This next in the series of thoughts on the rise of new AI uses from DESIRE GROUPE founder Paul G Roberts looks at some of the most amazing new creation tools, all powered by AI.
This time he looks at live music.
But first a quote from Gandhi, the liberator of India.
Learn as if you will live forever, live like you will die tomorrow.” — Mahatma Gandhi
Nigel John Stanford’s “Automatica” video has left most musicians and social media users alike with their mouths agape. This band is not humans pretending to be robots like Daft Punk, here the robot musicians are mechanical arms.
Stanford gave music lessons to robots in his New Zealand garage for almost a month — teaching them to play piano keys, guitars, drums, and even operate percussion foot pedals.
The track begins with two industrial robots playing a bass guitar. Soon, other robots join in, each playing its own instrument to hit precise notes. There is a drum, a turntable, an organ and even a synthesiser that the robots play.
Shocked? Well, it’s true. Stanford explored the connection between music and technology to make new tunes, and the results will leave you befuddled.
Sharing a 4.15-minute video on YouTube titled “Automatica”, link above, he left most social media users amazed with the talent of his robotic partners. The musician taught the AI arms to play piano keys, guitars, drums, and even operate percussion foot pedals.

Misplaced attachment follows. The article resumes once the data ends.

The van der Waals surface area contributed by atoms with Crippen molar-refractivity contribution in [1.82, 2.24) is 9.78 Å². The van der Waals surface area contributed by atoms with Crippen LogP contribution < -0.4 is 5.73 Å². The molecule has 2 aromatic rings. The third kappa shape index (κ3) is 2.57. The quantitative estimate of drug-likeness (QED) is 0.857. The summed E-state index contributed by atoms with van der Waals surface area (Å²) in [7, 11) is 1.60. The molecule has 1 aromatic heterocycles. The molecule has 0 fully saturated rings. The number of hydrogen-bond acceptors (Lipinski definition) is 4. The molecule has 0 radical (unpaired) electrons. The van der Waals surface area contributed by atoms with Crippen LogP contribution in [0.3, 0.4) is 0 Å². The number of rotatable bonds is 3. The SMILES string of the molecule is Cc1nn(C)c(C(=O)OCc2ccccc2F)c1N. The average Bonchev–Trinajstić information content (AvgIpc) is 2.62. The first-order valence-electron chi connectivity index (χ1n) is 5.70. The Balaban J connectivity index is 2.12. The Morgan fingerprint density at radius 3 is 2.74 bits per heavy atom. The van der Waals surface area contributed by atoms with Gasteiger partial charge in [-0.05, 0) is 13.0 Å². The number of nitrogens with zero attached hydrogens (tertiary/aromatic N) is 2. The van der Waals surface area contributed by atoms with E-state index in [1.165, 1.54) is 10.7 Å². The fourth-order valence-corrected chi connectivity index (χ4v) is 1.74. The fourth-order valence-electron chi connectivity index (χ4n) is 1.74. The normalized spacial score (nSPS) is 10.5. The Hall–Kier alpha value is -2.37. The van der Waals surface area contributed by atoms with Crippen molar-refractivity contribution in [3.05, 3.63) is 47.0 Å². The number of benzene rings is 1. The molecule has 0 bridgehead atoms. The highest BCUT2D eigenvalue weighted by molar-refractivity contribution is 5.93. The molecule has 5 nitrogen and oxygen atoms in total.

The video goes on to show robots taking control of the music after which they destroy all the instruments in spectacular ‘The Who’ fashion. There is even a precise, laser cutting robot that slices through the instruments while Stanford stands amidst all the chaos, leading the track out in his own guitar.
While the video itself is designed to be cinematic, it shows how robots will potentially be used as musicians in the future. It begs the question though, now that AI can create any sounds possible without the playing of instruments anyway, perhaps they will just be for concert performances. Who knows what they could end up looking like.
Last month, an AI program called Amper had on its own. Earlier this month, a robot was reported to have .
The robots for Stanford’s project came from Kuka, which is an industrial robotics firm. He apparently taught the robots to play the music by programming them on his own as he composed the track, working by himself for over a month.
“I do all of the programming,” Stanford said, “I think it’s important to come at the scientific aspects from the perspective of a musician.”
The track is a single from the album Robots vs. Music by Nigel Stanford.
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